The Issue is illustrated by the photo series ‘Flat Horizon’ by Marcos Vilas Boas.

Turbulence: Ideas for Movement are: David Harvie, Keir Milburn, Tadzio Mueller, Rodrigo Nunes, Michal Osterweil, Kay Summer, Ben Trott.


Copies can be ordered from

Turbulence is free, but we ask that you make a donation towards postage: (any additional donations greatly appreciated!)

All texts are also freely available via our website as of today.


A collection of resources to help publicise the issue (posters, flyers, web-banners, etc…) can be found here:

Get in touch if you can help out translating any of the articles in this issue:

Order a bundle of the magazine to distribute in your part of the world.

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Antonio Negri

Antonio Negri


Silvia Federici and George Caffentzis on the Politics of Oil
On Tuesday NOVEMBER 10th at 6:30PM

Join Silvia Federici and George Caffentzis as they discuss big oil’s cultural and political violence with Peter Maass, contributing editor at The New York Times Magazine and the author of the recently published Crude World: The Violent Twilight of Oil.

The event is moderated by Ashley Dawson, Associate Professor of English, The Graduate Center, CUNY.  The event will take place at the Graduate Center, 365 5th Ave btwn 34th and 35th (The Skylight Room, 9100)

Ariel Salleh on Eco-Sufficiency with Silvia Federici
On Wednesday, November 11th at 7:00PM, ARIEL SALLEH will be presenting on a feminist and ecologically integrated politics of the commons, themes central to her recently edited volume, Eco-Sufficiency & Global Justice: Women Write Political Ecology (Pluto Press, 2009).  She will be introduced by and in dialogue with SILVIA FEDERICI. The event takes place at Bluestockings Bookstore (172 Allen Street, NYC 10002).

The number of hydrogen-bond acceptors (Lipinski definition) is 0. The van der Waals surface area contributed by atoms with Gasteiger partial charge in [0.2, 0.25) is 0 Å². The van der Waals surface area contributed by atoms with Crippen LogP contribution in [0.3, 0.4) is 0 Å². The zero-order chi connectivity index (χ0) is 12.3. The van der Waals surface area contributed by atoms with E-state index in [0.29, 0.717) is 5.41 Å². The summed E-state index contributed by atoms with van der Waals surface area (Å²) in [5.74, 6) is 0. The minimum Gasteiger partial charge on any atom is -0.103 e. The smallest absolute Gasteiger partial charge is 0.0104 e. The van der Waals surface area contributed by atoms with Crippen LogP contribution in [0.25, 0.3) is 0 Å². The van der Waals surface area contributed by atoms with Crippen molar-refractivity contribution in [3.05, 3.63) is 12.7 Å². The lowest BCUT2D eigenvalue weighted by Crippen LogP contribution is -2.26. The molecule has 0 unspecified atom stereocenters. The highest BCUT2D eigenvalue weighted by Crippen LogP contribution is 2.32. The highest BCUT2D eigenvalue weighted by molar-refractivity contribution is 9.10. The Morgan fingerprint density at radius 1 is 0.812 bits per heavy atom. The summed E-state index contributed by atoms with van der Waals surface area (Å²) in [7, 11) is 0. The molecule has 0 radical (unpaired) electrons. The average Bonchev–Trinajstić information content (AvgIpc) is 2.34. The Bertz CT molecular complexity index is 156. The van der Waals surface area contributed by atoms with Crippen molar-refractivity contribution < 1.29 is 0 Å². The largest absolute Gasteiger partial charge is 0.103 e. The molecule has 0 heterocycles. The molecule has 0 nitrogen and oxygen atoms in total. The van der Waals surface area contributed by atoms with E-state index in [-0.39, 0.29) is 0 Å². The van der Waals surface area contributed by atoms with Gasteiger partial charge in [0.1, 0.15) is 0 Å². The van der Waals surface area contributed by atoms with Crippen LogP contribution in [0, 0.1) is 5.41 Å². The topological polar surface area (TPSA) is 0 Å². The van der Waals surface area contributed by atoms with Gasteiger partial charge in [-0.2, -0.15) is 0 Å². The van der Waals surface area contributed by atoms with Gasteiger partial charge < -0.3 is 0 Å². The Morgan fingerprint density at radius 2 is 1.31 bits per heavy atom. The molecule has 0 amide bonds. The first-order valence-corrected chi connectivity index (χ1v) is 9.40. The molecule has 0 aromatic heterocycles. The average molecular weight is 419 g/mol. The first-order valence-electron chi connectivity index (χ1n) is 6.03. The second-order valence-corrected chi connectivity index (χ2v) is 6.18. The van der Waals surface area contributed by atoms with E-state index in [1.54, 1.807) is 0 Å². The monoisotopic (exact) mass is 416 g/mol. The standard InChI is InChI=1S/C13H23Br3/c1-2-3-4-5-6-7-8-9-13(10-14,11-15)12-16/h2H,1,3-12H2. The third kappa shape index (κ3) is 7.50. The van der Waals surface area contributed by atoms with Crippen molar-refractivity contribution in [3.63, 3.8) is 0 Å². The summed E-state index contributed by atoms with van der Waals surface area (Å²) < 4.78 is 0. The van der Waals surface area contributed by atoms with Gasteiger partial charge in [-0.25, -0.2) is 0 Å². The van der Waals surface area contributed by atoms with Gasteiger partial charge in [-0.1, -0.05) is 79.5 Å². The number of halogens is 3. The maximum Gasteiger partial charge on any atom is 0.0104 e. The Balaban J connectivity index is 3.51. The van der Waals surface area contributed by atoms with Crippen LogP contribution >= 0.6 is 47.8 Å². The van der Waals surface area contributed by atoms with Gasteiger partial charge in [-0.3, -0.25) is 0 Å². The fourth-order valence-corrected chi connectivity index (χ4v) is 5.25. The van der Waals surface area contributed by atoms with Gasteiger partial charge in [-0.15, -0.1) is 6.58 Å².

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The Commoner

New Issue


The Commoner, No.13 – Winter 2009 – ‘There’s an Energy Crisis (among others) in the Air …





Kolya Abramsky and Massimo De Angelis: Introduction: Energy Crisis (among others) is in the Air


Tom Keefer: Fossil Fuels, Capitalism, and Class Struggle


Kolya Abramsky: Energy and Labor in the World Economy


Evo Morales: Open Letter on Climate Change: “Save the Planet from Capitalism”


George Caffentzis: A Discourse on Prophetic Method: Oil Crises and Political Economy, Past and Future


Ewa Jasiewicz: Iraqi Oil Workers’ Movements: Spaces of Transformation and Transition


Patrick Bond: The Global Carbon Trade Debate: For or Against the Privatisation of the Air?


Ariel Salleh: Climate Change, Social Change – and the ‘Other Footprint’


Shannon Walsh: The Smell of Money: Alberta’s Tar Sands


Jane Kruse and Preben Maegaard: An Authentic Story about how a Local Community became Self-sufficient in Pollution Free Energy and Created a Source of Income for Citizens


TRAPESE Collective: The Rocky Road to a Real Transition: The Transition Towns Movement and What it Means for Social Change


Monica Vargas Collazos: The Ecological Debt of Agro-fuels


Tatiana Roa Avendano and Jessica Toloza: Dynamics of a Songful Resistance


Sergio Oceransky: Wind Conflicts in the Isthmus of Tehuantepec – The Role of Ownership and Decision-Making Models in Indigenous Resistance to Wind Projects in Southern Mexico


Jane Kruse: The End of One Danish Windmill Co-operative


Plus videos …